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Guest Artist Michael Brecker Joins
17 Year Old Jazz Sensation And His Trio
In Four Original Tunes, Plus His Own
Arrangements Of Songs By
Thelonious Monk & Herbie Hancock

A boyish 17-year-old from Kyrgyzstan in the former Soviet Union might seem an unlikely candidate for greatness as a jazz pianist, but Eldar is all of those things, and they have brought him to his self-titled debut recording for Sony Classical.  The new recording features original tunes, and his own arrangements of such jazz classics as "'Round Midnight," "Nature Boy," "Sweet Georgia Brown" and "Fly Me To the Moon." 

Eldar, who turns 18 shortly before the release of his new recording, has already been featured on the 42nd annual Grammy Awards broadcast, and he took the top prizes in the 2001 Lionel Hampton Jazz Festival and the 2002 Peter Nero Piano Competition. The legendary Marian McPartland has had him as her guest (the youngest ever) on her acclaimed radio series Piano Jazz, then invited him to perform on her jazz concert series at the Eastman School of Music in Rochester, N.Y. 

After hearing Eldar play, jazz legend Benny Carter said, "He's one of the most astounding artists I've heard in a long, long time."  An impressed Dr. Billy Taylor noted that "he's serious about his music, he's thoughtful about what he does, and he's a regular kid."  Hailing Eldar as "a remarkably advanced jazz artist," Jazziz Magazine wrote, "The pianist's incredible hands already have him sounding like a young Art Tatum."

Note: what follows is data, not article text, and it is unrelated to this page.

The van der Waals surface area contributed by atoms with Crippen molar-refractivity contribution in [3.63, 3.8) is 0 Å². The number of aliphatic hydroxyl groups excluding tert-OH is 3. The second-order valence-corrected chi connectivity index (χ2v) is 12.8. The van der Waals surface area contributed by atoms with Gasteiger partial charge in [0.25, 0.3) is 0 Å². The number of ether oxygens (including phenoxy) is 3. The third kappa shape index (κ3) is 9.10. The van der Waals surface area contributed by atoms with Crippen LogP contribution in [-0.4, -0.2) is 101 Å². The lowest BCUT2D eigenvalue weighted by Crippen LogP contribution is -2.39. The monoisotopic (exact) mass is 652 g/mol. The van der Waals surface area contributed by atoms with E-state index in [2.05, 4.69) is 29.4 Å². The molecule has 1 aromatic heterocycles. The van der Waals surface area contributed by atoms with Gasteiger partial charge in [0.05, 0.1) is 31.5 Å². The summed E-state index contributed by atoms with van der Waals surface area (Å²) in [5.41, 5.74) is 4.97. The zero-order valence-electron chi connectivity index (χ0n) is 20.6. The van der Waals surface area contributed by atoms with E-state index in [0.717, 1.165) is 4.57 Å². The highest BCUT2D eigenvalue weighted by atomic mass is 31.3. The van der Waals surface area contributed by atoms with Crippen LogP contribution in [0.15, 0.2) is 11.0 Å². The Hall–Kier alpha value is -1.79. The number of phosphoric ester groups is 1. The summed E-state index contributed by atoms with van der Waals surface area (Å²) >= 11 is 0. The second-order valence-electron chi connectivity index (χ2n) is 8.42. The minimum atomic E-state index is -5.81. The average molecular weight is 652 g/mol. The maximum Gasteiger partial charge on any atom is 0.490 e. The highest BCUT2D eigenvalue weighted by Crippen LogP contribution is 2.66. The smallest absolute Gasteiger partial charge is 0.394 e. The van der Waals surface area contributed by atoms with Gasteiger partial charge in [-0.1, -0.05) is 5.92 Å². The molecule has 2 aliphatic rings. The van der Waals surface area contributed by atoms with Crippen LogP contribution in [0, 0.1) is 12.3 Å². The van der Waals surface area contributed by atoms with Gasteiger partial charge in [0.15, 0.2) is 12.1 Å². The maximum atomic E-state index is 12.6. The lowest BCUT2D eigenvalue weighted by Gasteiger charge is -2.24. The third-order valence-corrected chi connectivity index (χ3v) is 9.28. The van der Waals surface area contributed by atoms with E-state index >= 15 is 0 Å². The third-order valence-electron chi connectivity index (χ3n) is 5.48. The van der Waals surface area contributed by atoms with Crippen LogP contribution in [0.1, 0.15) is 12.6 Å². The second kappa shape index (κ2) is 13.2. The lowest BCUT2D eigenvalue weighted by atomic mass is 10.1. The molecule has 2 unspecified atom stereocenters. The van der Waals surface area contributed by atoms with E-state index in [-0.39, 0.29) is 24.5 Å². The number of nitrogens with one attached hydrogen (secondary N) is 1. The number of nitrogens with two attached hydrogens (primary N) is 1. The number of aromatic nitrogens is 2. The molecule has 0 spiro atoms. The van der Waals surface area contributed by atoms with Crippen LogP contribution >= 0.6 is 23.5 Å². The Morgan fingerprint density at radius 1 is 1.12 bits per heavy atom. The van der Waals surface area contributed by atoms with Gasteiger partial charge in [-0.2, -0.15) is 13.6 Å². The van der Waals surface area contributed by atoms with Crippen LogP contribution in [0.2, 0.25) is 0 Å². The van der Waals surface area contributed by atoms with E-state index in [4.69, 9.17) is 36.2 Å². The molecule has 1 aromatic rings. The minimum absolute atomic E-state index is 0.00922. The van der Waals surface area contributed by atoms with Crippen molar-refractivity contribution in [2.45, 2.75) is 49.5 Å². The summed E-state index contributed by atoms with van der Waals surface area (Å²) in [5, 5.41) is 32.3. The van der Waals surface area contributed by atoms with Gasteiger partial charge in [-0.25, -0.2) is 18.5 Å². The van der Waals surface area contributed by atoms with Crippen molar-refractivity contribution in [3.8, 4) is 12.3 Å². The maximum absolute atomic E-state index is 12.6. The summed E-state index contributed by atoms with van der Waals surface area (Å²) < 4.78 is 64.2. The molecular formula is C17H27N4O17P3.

For his Sony Classical debut recording, Eldar (on piano and electric piano/synthesizer) is backed by drummer Todd Strait and John Patitucci on bass and electric bass, with tenor sax virtuoso Michael Brecker as guest artist.  He introduces four original tunes – "Watermelon Island," "Lady Wicks," "Raindrops" and "Point of View" (the last with Brecker) – and is heard alone in his arrangement of Thelonious Monk's "Ask Me Now."

With the trio, Eldar plays his own arrangements of Bart Howard's "Fly Me to the Moon," Eden Ahbez's "Nature Boy," "Ben Bernie's "Sweet Georgia Brown," Herbie Hancock's "Maiden Voyage," Bobby Timmons' "Moanin'" and the Monk/Bernard Hanighen classic "'Round Midnight."

Today, Eldar lives in San Diego, after settling in Kansas City with his parents Emil and Tatiana Djangirov in 1998 when they left Kyrgyzstan with the help of the late jazz aficionado Charles McWhorter.  McWhorter first heard Eldar when the boy was only nine years of age, playing a jazz festival in the Siberian city of Novosibirsk. 

"Jazz was like part of the air," Eldar has said of his early childhood.  Though he began taking lessons in classical piano from his mother when he was five years old – "very helpful," he recalled – his father was a great jazz fan, constantly listening to BBC and Voice of America broadcasts.  When he was nine, Eldar began to explore jazz seriously.  His influences are classic, from the elegant drive of Art Tatum and Oscar Peterson to the exuberance of Dave Brubeck and Bill Evans' piercing intensity and introspection.   
In the fall of 2004, Eldar was selected by Wynton Marsalis to appear at the gala opening of Jazz at Lincoln Center's new Rose Hall.  In January, 2005, Eldar will be appearing as a featured artist at the International Association for Jazz Education conference in Long Beach, California

Eldar, the Sony Classical debut recording of jazz pianist Eldar, will be featured on Sony Classical's Web site at www.sonyclassical.com